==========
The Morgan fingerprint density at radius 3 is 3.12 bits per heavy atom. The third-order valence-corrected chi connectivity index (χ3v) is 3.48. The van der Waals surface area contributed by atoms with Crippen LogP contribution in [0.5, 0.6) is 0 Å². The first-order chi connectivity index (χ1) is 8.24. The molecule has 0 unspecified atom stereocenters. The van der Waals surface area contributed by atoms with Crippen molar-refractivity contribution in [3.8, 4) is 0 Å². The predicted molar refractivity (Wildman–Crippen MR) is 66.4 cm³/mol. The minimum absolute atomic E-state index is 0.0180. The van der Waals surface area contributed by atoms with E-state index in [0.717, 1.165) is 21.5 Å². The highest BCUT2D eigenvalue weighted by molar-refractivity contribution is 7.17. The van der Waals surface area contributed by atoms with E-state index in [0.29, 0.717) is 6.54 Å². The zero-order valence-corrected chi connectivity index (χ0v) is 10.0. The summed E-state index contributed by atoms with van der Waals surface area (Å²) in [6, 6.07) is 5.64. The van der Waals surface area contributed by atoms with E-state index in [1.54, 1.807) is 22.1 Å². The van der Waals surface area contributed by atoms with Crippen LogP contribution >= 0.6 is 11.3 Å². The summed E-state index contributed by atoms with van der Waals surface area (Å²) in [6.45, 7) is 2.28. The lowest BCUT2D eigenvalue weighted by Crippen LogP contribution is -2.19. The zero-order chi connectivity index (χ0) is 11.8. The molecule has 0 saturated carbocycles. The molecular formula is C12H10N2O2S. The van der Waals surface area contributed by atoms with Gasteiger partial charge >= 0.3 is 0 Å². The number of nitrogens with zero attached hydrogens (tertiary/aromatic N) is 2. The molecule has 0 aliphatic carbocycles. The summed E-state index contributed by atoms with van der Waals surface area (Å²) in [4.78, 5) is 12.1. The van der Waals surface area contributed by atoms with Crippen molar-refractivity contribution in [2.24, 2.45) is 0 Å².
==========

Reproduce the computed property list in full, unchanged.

The Morgan fingerprint density at radius 3 is 3.12 bits per heavy atom. The third-order valence-corrected chi connectivity index (χ3v) is 3.48. The van der Waals surface area contributed by atoms with Crippen LogP contribution in [0.5, 0.6) is 0 Å². The first-order chi connectivity index (χ1) is 8.24. The molecule has 0 unspecified atom stereocenters. The van der Waals surface area contributed by atoms with Crippen molar-refractivity contribution in [3.8, 4) is 0 Å². The predicted molar refractivity (Wildman–Crippen MR) is 66.4 cm³/mol. The minimum absolute atomic E-state index is 0.0180. The van der Waals surface area contributed by atoms with E-state index in [0.717, 1.165) is 21.5 Å². The highest BCUT2D eigenvalue weighted by molar-refractivity contribution is 7.17. The van der Waals surface area contributed by atoms with E-state index in [0.29, 0.717) is 6.54 Å². The zero-order valence-corrected chi connectivity index (χ0v) is 10.0. The summed E-state index contributed by atoms with van der Waals surface area (Å²) in [6, 6.07) is 5.64. The van der Waals surface area contributed by atoms with E-state index in [1.54, 1.807) is 22.1 Å². The van der Waals surface area contributed by atoms with Crippen LogP contribution >= 0.6 is 11.3 Å². The summed E-state index contributed by atoms with van der Waals surface area (Å²) in [6.45, 7) is 2.28. The lowest BCUT2D eigenvalue weighted by Crippen LogP contribution is -2.19. The zero-order chi connectivity index (χ0) is 11.8. The molecule has 0 saturated carbocycles. The molecular formula is C12H10N2O2S. The van der Waals surface area contributed by atoms with Gasteiger partial charge >= 0.3 is 0 Å². The number of nitrogens with zero attached hydrogens (tertiary/aromatic N) is 2. The molecule has 0 aliphatic carbocycles. The summed E-state index contributed by atoms with van der Waals surface area (Å²) in [4.78, 5) is 12.1. The van der Waals surface area contributed by atoms with Crippen molar-refractivity contribution in [2.24, 2.45) is 0 Å².